Roma are coming off four consecutive stalemates, but Rudi Garcia trusts they will be “11 wolves” against Fiorentina.
The Serie A fixture kicks off at 11.30 GMT on Sunday, click here for a match preview .
“When I make a choice, it is always a good choice, but then it’s too easy to change your mind,” said the Coach in a Press conference.
“The plan is to play against Fiorentina the way we did in the last half-hour with Atalanta. Our objective is to play well and beat Fiorentina.
“We must not pay attention to the results of other teams and focus only on Roma. We want to win, nothing more and nothing less.”
The Viola are fresh from a chaotic 4-3 victory over Verona, so the crowd at the Olimpico should get an entertaining game.
“On paper two teams play good football and score lots of goals, but football is so strange that we could end up with a 0-0! First of all I want to win, then we hope it will be an interesting spectacle for the fans – especially our fans. We play to bring joy to our supporters.
“We are unbeaten, there will be 50,000 fans at the Olimpico and we will certainly see 11 wolves on the field.”
The tactician was asked whether the four consecutive draws had sapped some belief out of supporters and media.
“The only people I must convince are my players. The others are not important. I am behind the players because we are a strong team and want to make our fans proud. We play well, but just need to be more efficient with our scoring opportunities in order to win.”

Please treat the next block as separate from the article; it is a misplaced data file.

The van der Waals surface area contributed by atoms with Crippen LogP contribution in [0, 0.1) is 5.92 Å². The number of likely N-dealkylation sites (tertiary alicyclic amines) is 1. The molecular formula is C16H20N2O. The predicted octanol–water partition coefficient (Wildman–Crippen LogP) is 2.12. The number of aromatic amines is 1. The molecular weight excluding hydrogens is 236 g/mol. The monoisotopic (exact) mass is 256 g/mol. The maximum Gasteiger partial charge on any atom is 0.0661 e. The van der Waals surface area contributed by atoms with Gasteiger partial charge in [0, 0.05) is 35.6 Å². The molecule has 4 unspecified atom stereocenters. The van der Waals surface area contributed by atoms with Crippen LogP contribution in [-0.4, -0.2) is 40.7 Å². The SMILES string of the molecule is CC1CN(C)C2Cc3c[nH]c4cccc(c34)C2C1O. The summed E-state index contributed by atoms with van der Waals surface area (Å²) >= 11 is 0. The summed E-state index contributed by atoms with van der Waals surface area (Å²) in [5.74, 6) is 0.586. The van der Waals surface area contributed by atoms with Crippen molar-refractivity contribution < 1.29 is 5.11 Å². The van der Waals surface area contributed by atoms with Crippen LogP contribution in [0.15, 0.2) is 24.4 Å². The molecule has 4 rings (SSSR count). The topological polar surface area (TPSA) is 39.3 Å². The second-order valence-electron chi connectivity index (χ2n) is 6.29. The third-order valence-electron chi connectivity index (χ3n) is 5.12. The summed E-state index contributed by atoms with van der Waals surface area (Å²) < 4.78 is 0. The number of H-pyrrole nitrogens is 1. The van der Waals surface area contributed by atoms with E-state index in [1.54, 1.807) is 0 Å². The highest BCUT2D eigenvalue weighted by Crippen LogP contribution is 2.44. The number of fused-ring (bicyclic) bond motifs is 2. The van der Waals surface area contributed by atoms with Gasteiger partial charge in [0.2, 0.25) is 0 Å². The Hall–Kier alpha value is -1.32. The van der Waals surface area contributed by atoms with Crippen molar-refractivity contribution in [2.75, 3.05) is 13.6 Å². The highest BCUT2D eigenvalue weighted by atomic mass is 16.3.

Francesco Totti’s injury has coincided with the downturn in results and the captain could potentially be on the bench tomorrow.
“We spoke to Francesco and decided we’ll see what happens in the final training session today, then make a decision together.”
Roma President James Pallotta is visiting the city this weekend and sat in on the Press conference, jokingly asking a question about Garcia’s tendency to get sent off for dissent.
“Seeing as my President is here, aren’t there any questions on club affairs or Chinese investors?” was the response.
Garcia has been critical of refereeing decisions recently, insisting there was a penalty in last week’s 1-1 draw with Atalanta.
“What I think is that today it is possible to give referees more help with the use of video evidence. I believe it is a positive thing to help the officials, but at the moment they have half a second to decide and we can watch the same footage 10 times from different angles. We should take an example from rugby, which has made steps forward.
“At least video evidence ought to be used when seeing if the ball crossed the line or not, whether a foul was inside the box. It’s not easy for referees.”